How I Utilize Recovery Time to Avoid Lactate Accumulation

One of the worst things about falling into the depths of chronic fatigue was that I wasn’t able to “kick my own booty” at the gym or going for a run to manage stress, anxiety, or just for fun.

So with resistance training I abandoned the idea that a session needed to be an hour plus long.

I let go of the idea that I needed to do countless movements, sets, reps to get a good workout. I had to stop all the super sets and active recovery exercises, and cut way back, to the point I thought I couldn’t possibly make gains, and I even felt silly showing up to the gym because I was limited a session to no more than 15 minutes and then leaving.

Cognitively I knew I needed to change my approach, but it was incredibly hard to reprogram what I had previously known to do to make gains in the weight room.

And you know what happened in the weeks and months ahead? I finally started to make gains in my muscular strength again without flaring fatigue or pain.

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I would either do to much volume or weight in resistance training or too much distance or speed in aerobic training. I know, crazy considering I was a physical therapist and personal fitness trainer. If anyone should be able to great a graded exercise program it should have been me, right?

However for me, the mental game of surrender, letting go of the self image and ego that allowed me to achieve fitness was by far and away the hardest thing I had to do in my process of healing. 

I had to mourn the loss of my 7% body fat, my ability to run an easy 12 miles in under 80 minutes on any given day, let go of the girl who astonished her entire team of co-volunteer firefighters by completing 12 strict pull ups and squatted 225 when I weighed just over ½ that amount. A piece of me still believed I was still that “fit” girl, but my body no longer could tolerate even a fraction of the exercise I was trying to do.

What I didn’t realize about the mitochondrial dysfunction I was struggling to recover from was that the little organelles inside them called the lysosome were sensitive to lactate and too much would cause post exertional fatigue, shortness of breath, and excessive muscle soreness.

Side note: Chronic Fatigue Syndrome patients often have symptoms that correlate with mitochondrial density in various bodies tissues. The tissues with the greatest density of mitochondria are the skeletal muscle, heart, liver, and brain.

I could do the exercise, I even felt good doing it, but it would come with consequences, and furthermore I couldn’t seem to make gains in my fitness.

I needed objective data to keep me overdoing it. So I tested my maximal heart rate with a stress test then calculated lactate threshold.

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So, I’m sure you are dying to know, what exactly is lactate threshold?

It is the “tipping point” at which the body’s production of lactate is greater than its ability to clear lactate.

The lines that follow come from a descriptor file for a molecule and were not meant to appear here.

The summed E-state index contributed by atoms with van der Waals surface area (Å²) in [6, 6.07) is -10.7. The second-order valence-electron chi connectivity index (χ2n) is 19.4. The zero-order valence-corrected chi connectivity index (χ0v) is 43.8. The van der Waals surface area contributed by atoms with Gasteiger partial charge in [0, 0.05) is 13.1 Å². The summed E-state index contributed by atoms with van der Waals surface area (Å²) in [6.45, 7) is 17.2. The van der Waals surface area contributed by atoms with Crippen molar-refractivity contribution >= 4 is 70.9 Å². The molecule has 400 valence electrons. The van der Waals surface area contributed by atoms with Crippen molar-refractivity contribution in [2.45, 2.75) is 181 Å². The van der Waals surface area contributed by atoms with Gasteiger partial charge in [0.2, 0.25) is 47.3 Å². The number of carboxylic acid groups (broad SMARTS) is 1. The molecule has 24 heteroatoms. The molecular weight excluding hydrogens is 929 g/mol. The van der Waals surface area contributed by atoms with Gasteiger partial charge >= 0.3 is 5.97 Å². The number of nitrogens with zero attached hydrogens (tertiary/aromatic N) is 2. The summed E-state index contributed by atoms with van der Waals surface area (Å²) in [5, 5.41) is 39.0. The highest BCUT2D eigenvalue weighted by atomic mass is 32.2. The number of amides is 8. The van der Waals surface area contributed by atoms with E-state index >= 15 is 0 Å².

Typically this is at 85% of one’s maximal heart rate, or approximately 75% of VO2 max.

This being said, I have appreciated a slightly lower threshold for those suffering from mitochondrial dysfunction, and when designing training programs, I will generally attempt to keep the training heart rate at no more than 75% max initially until successful workouts have been achieved.

To be honest with many aerobic athletes that I work with, it’s initially shocking how slow or how little resistance they need to use on their bike or elliptical to avoid this lactate accumulation.

Once we have had successful work-outs where their exercise induced fatigue symptoms do not flare, then we move onto exercise that includes a bit of time beyond that lactate accumulation tipping point.

Here is an aerobic exercise example: 

  1. 5 minute warm up at 40-50% of heart rate, HR max (this is usually a brisk walk for most people, should be able to breath through your nose while doing it.)

  2. 2 minute at 60% HR max

  3. 10 seconds at 75% HR max

  4. Stop aerobic exercise or walk slowly and wait for HR to return to 40% of HR max. Ideally HR will recover within 3xs the length of the sprint. If it does not, this is a HARD STOP, it is time to end the workout.

  5. Repeat steps 3 and 4, 6 times.

  6. 5 minute cool down at 40-50% of HR max

The most accurate means of finding maximal heart rate then calculating lactate threshold is in an exercise lab with the supervision of a health professional. There are equations using your age and resting heart rate available online, however these can be quite inaccurate due to one’s fitness level. Please be safe, and seek the guidance of a specialist and approval of your doctor before starting any new exercise program.

This method I not only have used for myself (and continue to use it for myself), but I also use this to help other athletes like myself recover from chronic fatigue induced by mitochondrial dysfunction.

If you’re curious to know more about my approach, sign up for a free 15 minute discover call to learn more: